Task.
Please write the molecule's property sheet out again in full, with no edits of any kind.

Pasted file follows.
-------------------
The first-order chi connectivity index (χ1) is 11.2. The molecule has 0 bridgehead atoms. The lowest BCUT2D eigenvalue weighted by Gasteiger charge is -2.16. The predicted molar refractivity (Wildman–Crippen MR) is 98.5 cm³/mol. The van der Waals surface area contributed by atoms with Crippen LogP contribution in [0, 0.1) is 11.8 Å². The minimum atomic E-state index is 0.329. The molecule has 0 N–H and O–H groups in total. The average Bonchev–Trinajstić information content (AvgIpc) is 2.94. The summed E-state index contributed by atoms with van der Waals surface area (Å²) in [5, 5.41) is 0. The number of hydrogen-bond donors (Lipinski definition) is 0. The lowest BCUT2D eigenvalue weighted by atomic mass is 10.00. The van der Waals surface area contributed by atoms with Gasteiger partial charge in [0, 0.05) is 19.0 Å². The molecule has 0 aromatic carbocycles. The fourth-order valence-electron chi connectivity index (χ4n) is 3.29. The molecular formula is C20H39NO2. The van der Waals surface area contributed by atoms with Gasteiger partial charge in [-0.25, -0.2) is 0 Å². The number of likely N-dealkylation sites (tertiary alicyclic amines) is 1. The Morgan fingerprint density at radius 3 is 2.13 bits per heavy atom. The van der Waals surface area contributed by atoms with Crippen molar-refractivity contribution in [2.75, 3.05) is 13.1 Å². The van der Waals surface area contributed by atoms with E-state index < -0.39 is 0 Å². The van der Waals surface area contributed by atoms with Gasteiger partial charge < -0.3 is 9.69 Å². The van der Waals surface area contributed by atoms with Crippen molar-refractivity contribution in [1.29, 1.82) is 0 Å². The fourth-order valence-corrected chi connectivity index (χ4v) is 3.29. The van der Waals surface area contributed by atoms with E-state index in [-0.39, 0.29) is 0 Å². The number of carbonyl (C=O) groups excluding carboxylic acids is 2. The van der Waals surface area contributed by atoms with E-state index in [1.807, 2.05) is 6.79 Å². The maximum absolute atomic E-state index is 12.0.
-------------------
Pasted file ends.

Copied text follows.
The first-order chi connectivity index (χ1) is 11.2. The molecule has 0 bridgehead atoms. The lowest BCUT2D eigenvalue weighted by Gasteiger charge is -2.16. The predicted molar refractivity (Wildman–Crippen MR) is 98.5 cm³/mol. The van der Waals surface area contributed by atoms with Crippen LogP contribution in [0, 0.1) is 11.8 Å². The minimum atomic E-state index is 0.329. The molecule has 0 N–H and O–H groups in total. The average Bonchev–Trinajstić information content (AvgIpc) is 2.94. The summed E-state index contributed by atoms with van der Waals surface area (Å²) in [5, 5.41) is 0. The number of hydrogen-bond donors (Lipinski definition) is 0. The lowest BCUT2D eigenvalue weighted by atomic mass is 10.00. The van der Waals surface area contributed by atoms with Gasteiger partial charge in [0, 0.05) is 19.0 Å². The molecule has 0 aromatic carbocycles. The fourth-order valence-electron chi connectivity index (χ4n) is 3.29. The molecular formula is C20H39NO2. The van der Waals surface area contributed by atoms with Gasteiger partial charge in [-0.25, -0.2) is 0 Å². The number of likely N-dealkylation sites (tertiary alicyclic amines) is 1. The Morgan fingerprint density at radius 3 is 2.13 bits per heavy atom. The van der Waals surface area contributed by atoms with Crippen molar-refractivity contribution in [2.75, 3.05) is 13.1 Å². The van der Waals surface area contributed by atoms with E-state index < -0.39 is 0 Å². The van der Waals surface area contributed by atoms with Gasteiger partial charge < -0.3 is 9.69 Å². The van der Waals surface area contributed by atoms with Crippen molar-refractivity contribution in [1.29, 1.82) is 0 Å². The fourth-order valence-corrected chi connectivity index (χ4v) is 3.29. The van der Waals surface area contributed by atoms with E-state index in [-0.39, 0.29) is 0 Å². The number of carbonyl (C=O) groups excluding carboxylic acids is 2. The van der Waals surface area contributed by atoms with E-state index in [1.807, 2.05) is 6.79 Å². The maximum absolute atomic E-state index is 12.0.